What difference will new Italian trains make to rail travel in France?

A red-liveried rival is ready to take on France's TGV trains on one lucrative line from Paris, breaking SNCF’s long-running stranglehold on the country's high-speed rail services.

A bright red high-speed train pulls into a railway station
Trenitalia's Frecciarossa trains will soon be running twice a day between Paris and Milan, via Lyon. Photo: Piero Cruciatti / AFP

Italian company, Trenitalia, is set to start running services on the lucrative high-speed Paris-Lyon line from December 18th.

Tickets for the twice-a-day Frecciarossa (“Red Arrow”) service on the Paris-Lyon-Turin-Milan line went on sale on Monday, December 13th, starting at €23 in standard class, and €29 in business class. 

It will also offer a more exclusive ‘Executive Class’ ticket at €139 for Paris-Lyon and €165 for Paris-Milan, which includes an à la carte meal with waiter service and seating in a carriage that just 10 seats. A meeting room equipped with electrical outlets and a 32-inch flat screen, for meetings of up to five people, is also available.

A third daily train is expected to enter service later, Trenitalia said, while it confirmed that it has been looking at setting up operations on other French TGV lines. The company has yet to make a ‘concrete’ decision on any expansion.

The Italian rail operator has promised that its standard class tickets will be “sold at low prices” in an attempt to match SNCF’s budget Ouigo rail service, where ticket prices start at €16. Both Trenitalia and Ouigo ticket prices increase according to demand. Shortly after sales of the first tickets opened, the cheapest standard class seat available on the new service was €39, BFMTV reported.

SNCF, meanwhile, has countered Trenitalia’s Executive class, with a Premium service for business travellers on the Paris-Lyon line, including a personal welcome at the station. Onboard, passengers receive a meal and more comfortable seats. 

The French company also operates more daily services between the two French cities – one an hour compared with the two to three trains set to be run by the Italian operator. And, as for punctuality, it’s impossible to say for the Paris-Milan service because it hasn’t started running yet. But a former SNCF Networks employee  has pointed out on Twitter that 66.3% of Trenitalia TGVs were on time in 2019, compared to 77.9% for SNCF TGVs.

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‘A European exception’: How tourists are flocking back to France after Covid

France is looking forward to a strong summer for tourism as homegrown holidaymaker numbers are boosted by the return of international travellers after two years of Covid-19.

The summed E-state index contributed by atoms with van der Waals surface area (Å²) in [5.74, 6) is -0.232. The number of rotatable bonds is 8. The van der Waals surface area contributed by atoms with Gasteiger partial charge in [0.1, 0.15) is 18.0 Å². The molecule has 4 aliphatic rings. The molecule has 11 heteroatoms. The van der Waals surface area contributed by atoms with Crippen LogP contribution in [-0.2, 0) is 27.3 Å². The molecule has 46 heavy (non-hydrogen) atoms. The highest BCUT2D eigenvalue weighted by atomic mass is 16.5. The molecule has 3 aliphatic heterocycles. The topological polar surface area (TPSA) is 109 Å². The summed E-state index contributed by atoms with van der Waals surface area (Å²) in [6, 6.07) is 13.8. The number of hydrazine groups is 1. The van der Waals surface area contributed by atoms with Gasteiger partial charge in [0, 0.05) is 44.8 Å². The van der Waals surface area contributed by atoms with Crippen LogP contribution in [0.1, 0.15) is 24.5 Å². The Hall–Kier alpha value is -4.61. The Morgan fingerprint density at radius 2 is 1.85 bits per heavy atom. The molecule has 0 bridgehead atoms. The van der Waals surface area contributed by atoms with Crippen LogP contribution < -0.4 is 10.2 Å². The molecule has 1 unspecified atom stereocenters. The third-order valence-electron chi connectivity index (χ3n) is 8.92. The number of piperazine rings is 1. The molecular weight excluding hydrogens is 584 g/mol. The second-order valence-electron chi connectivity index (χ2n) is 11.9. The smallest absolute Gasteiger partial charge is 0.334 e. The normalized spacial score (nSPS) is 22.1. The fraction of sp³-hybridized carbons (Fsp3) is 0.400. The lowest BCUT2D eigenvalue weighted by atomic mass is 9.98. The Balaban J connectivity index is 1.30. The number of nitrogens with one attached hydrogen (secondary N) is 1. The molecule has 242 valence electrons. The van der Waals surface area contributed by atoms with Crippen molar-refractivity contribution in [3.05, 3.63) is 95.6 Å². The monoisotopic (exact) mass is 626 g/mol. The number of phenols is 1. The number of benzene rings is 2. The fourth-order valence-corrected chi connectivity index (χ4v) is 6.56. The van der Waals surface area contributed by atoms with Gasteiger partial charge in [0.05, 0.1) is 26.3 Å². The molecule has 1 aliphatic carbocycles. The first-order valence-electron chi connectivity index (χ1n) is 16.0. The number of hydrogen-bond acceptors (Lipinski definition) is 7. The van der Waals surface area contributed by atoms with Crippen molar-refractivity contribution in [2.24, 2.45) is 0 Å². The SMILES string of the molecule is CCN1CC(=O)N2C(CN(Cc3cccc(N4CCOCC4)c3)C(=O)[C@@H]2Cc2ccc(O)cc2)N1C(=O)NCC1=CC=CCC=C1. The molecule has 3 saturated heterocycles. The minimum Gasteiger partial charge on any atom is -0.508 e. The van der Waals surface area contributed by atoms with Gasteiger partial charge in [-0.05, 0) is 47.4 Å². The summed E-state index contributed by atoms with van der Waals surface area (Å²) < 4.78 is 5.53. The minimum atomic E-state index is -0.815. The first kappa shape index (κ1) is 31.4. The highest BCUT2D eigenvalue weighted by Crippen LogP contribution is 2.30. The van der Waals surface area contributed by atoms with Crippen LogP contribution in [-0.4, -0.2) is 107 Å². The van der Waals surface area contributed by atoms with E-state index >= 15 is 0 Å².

'A European exception': How tourists are flocking back to France after Covid

In February, revenue from international tourism in France “came close to those of 2019”, according to tourism minister Jean-Baptiste Lemoyne.

At €2.7 billion, revenues for the month were up €1.5 billion compared to last year – still down eight percent compared to 2019, before the pandemic, when France’s tourism sector represented 7.4 percent of GDP and 9.5 percent of jobs.

According to Lemoyne, France is “very well positioned” as the “number one destination for travel in Europe for Americans, Belgians, Italians and Spaniards”.

The French, for their part, are “a European exception”, the minister said, pointing out that 60 percent plan to remain in their own country over the holidays.

“With a domestic base that will remain very strong and the return of international customers, this means that we are in for a summer season that can be very, very dynamic,” he said.

But Didier Arino, director of the Protourisme consultancy, warned there could be trouble ahead.

“It is not the market that is going to be problematic, it is the cost of production of tourist stays, competitiveness, the suitability between the prices of products and purchasing power,” he said.

“The players are all increasing their prices, and right now it is going well because people want to enjoy themselves. But we are reaching the limit of what is acceptable for many customers.”

Globally, international tourist arrivals worldwide have more than doubled, up 130 percent in January 2022 on the same period last year, according to the latest UN World Tourism Organisation (UNWTO) figures. 

In Europe, tourists are heading to France, Spain, Portugal, Greece and Iceland, but still not in the same numbers as before Covid.

Worldwide, there have been 18 million additional visitors, the UNWTO said, “equivalent to the total increase recorded over the whole of 2021”.

In 2019, global tourism revenues reached $1.48 trillion. That figure dropped by almost two thirds due to the pandemic the following year.

But UNWTO also highlighted how the Omicron Covid variant put the brakes on the rise, with international arrivals in January 2022 still 67 percent lower than before the pandemic.

Larry Cuculic, general manager of the Best Western hotel company, is optimistic. “I travelled earlier this week and I can tell you that the airports, the international terminals in the US are very crowded and there is a demand or an interest in travelling to Europe, because for several years we couldn’t do that,” he told AFP. “We miss going to Paris, Rome and Berlin.”

Travel by Chinese tourists, the world’s biggest spenders before the pandemic, is also severely affected by China’s zero-Covid policy. But travel analyst ForwardKeys has indicated that the second quarter of 2022 still looks “more promising for international travel in the world than the first quarter”.